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Our stop in Doncaster included a private tour of the Mansion House, which was fascinating. Since the Doncaster City Council built a new chamber in the aughties, the Mansion House has become a historical property and event venue. They keep the rooms set up for banquets, to give you an idea of what it would be like to host your wedding or party there.

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Our next stop: York Brewery. (That’s Eric. And he’s not wearing a Yorkshire costume; he always wears that hat!)

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Operational since 1996, this local brewery produces a fine line of real ales.  We went on an afternoon tour—and tried them all in their cozy tap room!

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Yorkshire maltsters!

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My hands smelled like hops for two days.

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Our favorite was the Centurion’s Ghost Ale.  Mmm.  I loved this little half pint glass, too.

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After the tour, we saved a few quid by popping into the nearby Wetherspoons pub (a chain) for a quick afternoon “dinner.”  I had the £7.00 bangers and mash; though this dish is no doubt from frozen, it still tasted prettttty good.  I have to admit here, I’m a sucker for potatoes-from-a-box.  Don’t get me wrong, I prefer freshly-mashed, homemade potatoes with real butter and cream; but I do love me some instant potatoes.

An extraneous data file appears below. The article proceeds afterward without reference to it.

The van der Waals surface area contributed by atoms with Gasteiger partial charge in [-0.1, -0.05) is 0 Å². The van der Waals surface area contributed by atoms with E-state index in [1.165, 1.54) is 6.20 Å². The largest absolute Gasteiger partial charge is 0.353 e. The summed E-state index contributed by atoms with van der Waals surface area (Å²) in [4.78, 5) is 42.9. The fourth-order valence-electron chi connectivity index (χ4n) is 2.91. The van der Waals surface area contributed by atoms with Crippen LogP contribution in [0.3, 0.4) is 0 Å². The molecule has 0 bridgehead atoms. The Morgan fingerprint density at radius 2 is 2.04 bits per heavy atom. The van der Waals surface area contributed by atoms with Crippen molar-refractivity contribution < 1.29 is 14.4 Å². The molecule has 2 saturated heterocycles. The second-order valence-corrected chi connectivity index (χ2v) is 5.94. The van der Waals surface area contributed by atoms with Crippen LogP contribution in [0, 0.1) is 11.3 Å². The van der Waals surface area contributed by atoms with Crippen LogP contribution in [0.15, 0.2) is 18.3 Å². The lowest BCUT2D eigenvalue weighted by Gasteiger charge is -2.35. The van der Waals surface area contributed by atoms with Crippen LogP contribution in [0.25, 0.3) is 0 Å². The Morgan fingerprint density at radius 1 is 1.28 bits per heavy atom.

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In York, we stayed at the Acer Guest House, just south of the city wall, a lovely, five-minute stroll from Mickelgate Bar. I highly recommend it.  Not only was our host, Karen, extremely helpful and gracious, but the place is immaculately clean and beautifully decorated, as well as quiet and relaxing.  Plus, the breakfast was excellent.  I could’ve stayed here for weeks.

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Requisite half-timbering photo.  Stonegate.

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Shop window in Stonegate.  Look at all those Yorkshire ales!  Pretty much heaven.

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Next stop: the Guy Fawkes Inn.  And this isn’t just a gimmick, folks.  It’s where the notorious Catholic plotter was born!  A stone’s throw from York Minster, his house is now an inn and tavern.  It’s super atmospheric, and the beer selection is great.  The food is good, too, though we didn’t eat here on this trip.